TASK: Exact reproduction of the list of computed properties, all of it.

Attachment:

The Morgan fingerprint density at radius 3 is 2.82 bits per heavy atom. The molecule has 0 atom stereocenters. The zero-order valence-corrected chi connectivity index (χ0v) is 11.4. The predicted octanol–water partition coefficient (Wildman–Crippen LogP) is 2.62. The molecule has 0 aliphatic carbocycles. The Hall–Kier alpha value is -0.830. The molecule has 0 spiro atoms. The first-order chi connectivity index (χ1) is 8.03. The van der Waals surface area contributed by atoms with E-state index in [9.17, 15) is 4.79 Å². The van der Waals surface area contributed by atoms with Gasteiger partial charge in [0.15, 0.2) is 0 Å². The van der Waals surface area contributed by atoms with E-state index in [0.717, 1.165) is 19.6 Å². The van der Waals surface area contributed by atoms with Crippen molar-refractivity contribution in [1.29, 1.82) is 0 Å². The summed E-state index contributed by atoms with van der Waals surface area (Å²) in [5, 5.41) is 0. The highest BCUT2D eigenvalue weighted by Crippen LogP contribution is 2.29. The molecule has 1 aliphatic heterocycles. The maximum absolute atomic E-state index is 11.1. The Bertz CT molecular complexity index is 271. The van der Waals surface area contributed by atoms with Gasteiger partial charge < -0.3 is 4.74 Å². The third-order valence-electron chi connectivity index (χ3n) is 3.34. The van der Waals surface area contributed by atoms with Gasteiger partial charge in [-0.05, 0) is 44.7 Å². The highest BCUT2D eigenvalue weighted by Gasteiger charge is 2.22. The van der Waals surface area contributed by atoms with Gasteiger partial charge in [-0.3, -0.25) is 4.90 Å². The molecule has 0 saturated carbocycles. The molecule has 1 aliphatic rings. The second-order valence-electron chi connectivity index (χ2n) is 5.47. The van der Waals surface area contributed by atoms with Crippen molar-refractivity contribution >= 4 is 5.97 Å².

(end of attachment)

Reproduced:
The Morgan fingerprint density at radius 3 is 2.82 bits per heavy atom. The molecule has 0 atom stereocenters. The zero-order valence-corrected chi connectivity index (χ0v) is 11.4. The predicted octanol–water partition coefficient (Wildman–Crippen LogP) is 2.62. The molecule has 0 aliphatic carbocycles. The Hall–Kier alpha value is -0.830. The molecule has 0 spiro atoms. The first-order chi connectivity index (χ1) is 8.03. The van der Waals surface area contributed by atoms with E-state index in [9.17, 15) is 4.79 Å². The van der Waals surface area contributed by atoms with Gasteiger partial charge in [0.15, 0.2) is 0 Å². The van der Waals surface area contributed by atoms with E-state index in [0.717, 1.165) is 19.6 Å². The van der Waals surface area contributed by atoms with Crippen molar-refractivity contribution in [1.29, 1.82) is 0 Å². The summed E-state index contributed by atoms with van der Waals surface area (Å²) in [5, 5.41) is 0. The highest BCUT2D eigenvalue weighted by Crippen LogP contribution is 2.29. The molecule has 1 aliphatic heterocycles. The maximum absolute atomic E-state index is 11.1. The Bertz CT molecular complexity index is 271. The van der Waals surface area contributed by atoms with Gasteiger partial charge < -0.3 is 4.74 Å². The third-order valence-electron chi connectivity index (χ3n) is 3.34. The van der Waals surface area contributed by atoms with Gasteiger partial charge in [-0.05, 0) is 44.7 Å². The highest BCUT2D eigenvalue weighted by Gasteiger charge is 2.22. The van der Waals surface area contributed by atoms with Gasteiger partial charge in [-0.3, -0.25) is 4.90 Å². The molecule has 0 saturated carbocycles. The molecule has 1 aliphatic rings. The second-order valence-electron chi connectivity index (χ2n) is 5.47. The van der Waals surface area contributed by atoms with Crippen molar-refractivity contribution >= 4 is 5.97 Å².